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. Last Updated: 07/27/2016

Politics is One Big Television Game Show

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Common sense has found a new address!" These words really caught my attention, especially coming from a television ad. For one, I was surprised to learn that common sense has a concrete address. It would be great if it could actually be found there.

Second, and more important, is that common sense recently moved. Apparently, it had been residing at a different address, but can no longer be found there.

Listening to the rest of the commercial, I learned that common sense is now located at a home electronics store -- and evidently nowhere else.

There are some real problems with common sense in Russia today. Of course, this problem did not appear overnight. It has been with us for some time, but of late it has become painfully noticeable. With every attempt to get a deeper understanding of the claims of boastful politicians or to analyze the substance of the various party congresses held around the country, it is obvious that common sense cannot be found in any of these places.

"Can you tell me where President Vladimir Putin will go to work after the end of his presidential term?" a woman asked me recently. No, it wasn't a neighbor trying to grab the latest gossip; it was a journalist from a well-known publication.

"I have no idea!" I said. "Why are asking me about it?"

"You're the political expert!" she responded.

So this is what political analysis has come to. Is this why I wrote my doctoral dissertation, to field these kinds of questions?

"Ask Lyudmila Putina! She must know the answer!" I shouted, and threw down the receiver.

Yes, I was impolite, but it wasn't the journalist's fault. I just don't have enough patience for these kinds of things. I don't know what is going on with me. I have always been able to hold my composure in these types of circumstances. Until recently.

There are many political analysts who adore focusing on this sphere: Who went to work where, who was relocated to which post, with whom and against whom will he now weave his intrigues, and so on. Turn on any political television program and you will see this clearly. But I know that you will never do this because you would much rather watch the reality show "Dom 2" or the game show "Intuitsia." I also like "Intuitsia," where you try to guess whether the close-lipped person on center stage is a millionaire or a lesbian.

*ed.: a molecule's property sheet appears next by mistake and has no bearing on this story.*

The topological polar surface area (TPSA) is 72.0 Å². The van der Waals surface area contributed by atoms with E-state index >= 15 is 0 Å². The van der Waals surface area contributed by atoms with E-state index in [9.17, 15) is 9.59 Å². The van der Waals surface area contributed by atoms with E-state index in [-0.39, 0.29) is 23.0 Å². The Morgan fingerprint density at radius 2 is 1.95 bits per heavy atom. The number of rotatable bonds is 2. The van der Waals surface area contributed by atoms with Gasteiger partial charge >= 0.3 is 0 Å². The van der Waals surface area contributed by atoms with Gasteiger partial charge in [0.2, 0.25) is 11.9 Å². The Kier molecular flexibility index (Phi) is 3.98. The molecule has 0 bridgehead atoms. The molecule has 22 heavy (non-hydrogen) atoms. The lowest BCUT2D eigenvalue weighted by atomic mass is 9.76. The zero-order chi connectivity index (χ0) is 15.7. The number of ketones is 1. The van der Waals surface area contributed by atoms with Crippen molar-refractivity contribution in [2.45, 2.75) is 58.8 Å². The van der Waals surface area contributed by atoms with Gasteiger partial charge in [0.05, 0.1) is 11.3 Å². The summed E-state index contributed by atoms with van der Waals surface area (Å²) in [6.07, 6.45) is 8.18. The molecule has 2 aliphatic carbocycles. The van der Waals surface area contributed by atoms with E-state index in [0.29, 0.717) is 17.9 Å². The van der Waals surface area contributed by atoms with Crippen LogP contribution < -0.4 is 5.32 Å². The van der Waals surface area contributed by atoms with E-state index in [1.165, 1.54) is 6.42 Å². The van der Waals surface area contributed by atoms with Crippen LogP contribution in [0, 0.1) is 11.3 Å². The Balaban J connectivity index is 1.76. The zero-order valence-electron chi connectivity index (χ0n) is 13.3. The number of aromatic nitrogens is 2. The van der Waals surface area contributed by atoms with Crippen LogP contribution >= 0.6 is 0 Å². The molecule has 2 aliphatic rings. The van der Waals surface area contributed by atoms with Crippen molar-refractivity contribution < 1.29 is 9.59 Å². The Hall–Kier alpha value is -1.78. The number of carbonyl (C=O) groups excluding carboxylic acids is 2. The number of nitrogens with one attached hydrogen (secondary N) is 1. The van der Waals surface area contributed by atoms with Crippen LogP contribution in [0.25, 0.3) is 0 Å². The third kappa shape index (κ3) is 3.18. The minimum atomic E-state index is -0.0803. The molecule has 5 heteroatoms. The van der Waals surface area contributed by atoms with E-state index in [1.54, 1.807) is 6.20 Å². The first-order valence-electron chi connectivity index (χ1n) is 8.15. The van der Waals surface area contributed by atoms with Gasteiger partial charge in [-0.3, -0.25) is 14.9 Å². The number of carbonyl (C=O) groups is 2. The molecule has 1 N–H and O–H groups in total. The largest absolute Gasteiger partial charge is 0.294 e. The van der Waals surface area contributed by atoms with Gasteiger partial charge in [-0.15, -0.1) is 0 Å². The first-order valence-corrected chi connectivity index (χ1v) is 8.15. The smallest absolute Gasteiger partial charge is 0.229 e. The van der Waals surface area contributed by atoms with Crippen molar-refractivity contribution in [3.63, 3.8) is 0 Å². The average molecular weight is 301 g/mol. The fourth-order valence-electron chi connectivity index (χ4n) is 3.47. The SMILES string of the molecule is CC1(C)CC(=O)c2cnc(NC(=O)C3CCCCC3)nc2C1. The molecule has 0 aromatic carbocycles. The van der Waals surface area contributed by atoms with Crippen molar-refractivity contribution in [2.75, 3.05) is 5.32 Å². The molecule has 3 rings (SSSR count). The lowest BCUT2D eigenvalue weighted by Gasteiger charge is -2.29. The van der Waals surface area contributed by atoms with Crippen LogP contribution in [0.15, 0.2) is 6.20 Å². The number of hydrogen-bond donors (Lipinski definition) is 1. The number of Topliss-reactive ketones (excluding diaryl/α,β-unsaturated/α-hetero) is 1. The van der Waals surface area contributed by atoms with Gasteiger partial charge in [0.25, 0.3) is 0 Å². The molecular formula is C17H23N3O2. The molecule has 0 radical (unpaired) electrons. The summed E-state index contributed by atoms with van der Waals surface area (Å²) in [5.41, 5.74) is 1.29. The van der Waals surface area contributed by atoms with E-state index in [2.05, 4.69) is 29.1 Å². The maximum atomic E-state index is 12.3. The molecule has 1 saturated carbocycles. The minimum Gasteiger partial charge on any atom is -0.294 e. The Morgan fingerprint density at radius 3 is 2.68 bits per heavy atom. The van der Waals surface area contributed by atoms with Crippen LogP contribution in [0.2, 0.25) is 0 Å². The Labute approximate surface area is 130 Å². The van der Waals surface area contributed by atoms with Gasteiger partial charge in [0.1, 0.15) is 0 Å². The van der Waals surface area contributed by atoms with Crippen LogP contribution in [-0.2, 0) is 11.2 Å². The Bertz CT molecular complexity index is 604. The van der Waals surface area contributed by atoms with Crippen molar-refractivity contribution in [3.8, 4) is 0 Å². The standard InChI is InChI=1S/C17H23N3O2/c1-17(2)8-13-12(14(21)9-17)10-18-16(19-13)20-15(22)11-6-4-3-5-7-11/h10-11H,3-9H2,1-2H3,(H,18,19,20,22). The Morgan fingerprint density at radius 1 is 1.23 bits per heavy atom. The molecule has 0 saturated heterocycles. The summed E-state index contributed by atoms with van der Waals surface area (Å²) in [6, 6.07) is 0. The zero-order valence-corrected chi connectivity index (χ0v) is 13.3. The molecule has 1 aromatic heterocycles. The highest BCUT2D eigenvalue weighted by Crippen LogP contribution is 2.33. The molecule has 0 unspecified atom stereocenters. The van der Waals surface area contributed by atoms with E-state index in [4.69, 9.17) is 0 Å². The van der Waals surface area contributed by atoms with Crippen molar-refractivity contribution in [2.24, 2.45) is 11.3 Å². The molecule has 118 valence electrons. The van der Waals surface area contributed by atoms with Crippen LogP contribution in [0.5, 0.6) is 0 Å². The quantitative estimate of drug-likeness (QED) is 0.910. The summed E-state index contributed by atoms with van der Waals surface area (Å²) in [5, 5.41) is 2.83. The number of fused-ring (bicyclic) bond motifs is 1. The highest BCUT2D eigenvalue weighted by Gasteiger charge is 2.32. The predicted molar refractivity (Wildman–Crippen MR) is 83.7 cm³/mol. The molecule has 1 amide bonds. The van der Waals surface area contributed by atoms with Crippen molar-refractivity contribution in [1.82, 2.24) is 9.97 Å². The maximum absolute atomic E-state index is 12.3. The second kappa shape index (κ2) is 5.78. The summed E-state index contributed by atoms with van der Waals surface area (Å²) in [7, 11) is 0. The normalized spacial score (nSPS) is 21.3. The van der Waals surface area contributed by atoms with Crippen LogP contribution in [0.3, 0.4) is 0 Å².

There is also a popular show where you can vote by text message for your favorite amateur singer who may one day become a big star. None of them has any talent, though.

Why am I so angry about all of this? Because the political games in Russia are quite similar to these television shows. In reality, they are much worse. The only difference is that television performers must be attractive. Although politicians are often not much to look at, at least we can be thankful that they don't try to sing and dance.

The television schedule unfolding before us has been thoroughly scripted straight through to the presidential election in March. Nonetheless, there are sure to be occasional surprises, although they have been planned in advance.

The voters can solve this problem by unplugging their televisions in early October and stowing them away for safekeeping. In March, they can pull them out again and learn who won the game. And if, for some reason, your television has stopped working by then, do not fret. The information won't be hard to obtain. We will be bombarded with news from every possible source.

The only thing stopping me from chucking out my television right now is that I don't want to disappoint my daughter, who likes watching cartoons every day.

Boris Kagarlitsky is the director of the Institute of Globalization Studies.